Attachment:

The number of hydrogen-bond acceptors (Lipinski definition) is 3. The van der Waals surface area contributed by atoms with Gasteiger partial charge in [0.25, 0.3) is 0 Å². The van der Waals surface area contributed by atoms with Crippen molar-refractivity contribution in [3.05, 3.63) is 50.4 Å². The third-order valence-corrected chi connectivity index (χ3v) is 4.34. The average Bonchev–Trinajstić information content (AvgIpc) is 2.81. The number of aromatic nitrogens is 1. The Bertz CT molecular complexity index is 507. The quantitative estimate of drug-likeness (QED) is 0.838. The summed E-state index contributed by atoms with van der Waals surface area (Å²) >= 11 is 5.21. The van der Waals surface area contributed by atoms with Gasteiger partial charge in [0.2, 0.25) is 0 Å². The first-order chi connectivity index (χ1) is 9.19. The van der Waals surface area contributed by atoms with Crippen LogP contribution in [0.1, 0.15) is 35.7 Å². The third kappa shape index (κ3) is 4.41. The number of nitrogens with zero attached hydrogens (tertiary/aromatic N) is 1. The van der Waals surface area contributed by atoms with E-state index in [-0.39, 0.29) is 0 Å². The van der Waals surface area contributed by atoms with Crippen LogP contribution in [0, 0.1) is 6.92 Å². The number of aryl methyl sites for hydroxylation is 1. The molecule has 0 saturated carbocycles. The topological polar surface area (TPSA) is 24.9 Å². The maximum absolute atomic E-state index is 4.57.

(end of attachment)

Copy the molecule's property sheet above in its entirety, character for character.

The number of hydrogen-bond acceptors (Lipinski definition) is 3. The van der Waals surface area contributed by atoms with Gasteiger partial charge in [0.25, 0.3) is 0 Å². The van der Waals surface area contributed by atoms with Crippen molar-refractivity contribution in [3.05, 3.63) is 50.4 Å². The third-order valence-corrected chi connectivity index (χ3v) is 4.34. The average Bonchev–Trinajstić information content (AvgIpc) is 2.81. The number of aromatic nitrogens is 1. The Bertz CT molecular complexity index is 507. The quantitative estimate of drug-likeness (QED) is 0.838. The summed E-state index contributed by atoms with van der Waals surface area (Å²) >= 11 is 5.21. The van der Waals surface area contributed by atoms with Gasteiger partial charge in [0.2, 0.25) is 0 Å². The first-order chi connectivity index (χ1) is 9.19. The van der Waals surface area contributed by atoms with Crippen LogP contribution in [0.1, 0.15) is 35.7 Å². The third kappa shape index (κ3) is 4.41. The number of nitrogens with zero attached hydrogens (tertiary/aromatic N) is 1. The van der Waals surface area contributed by atoms with E-state index in [-0.39, 0.29) is 0 Å². The van der Waals surface area contributed by atoms with Crippen LogP contribution in [0, 0.1) is 6.92 Å². The number of aryl methyl sites for hydroxylation is 1. The molecule has 0 saturated carbocycles. The topological polar surface area (TPSA) is 24.9 Å². The maximum absolute atomic E-state index is 4.57.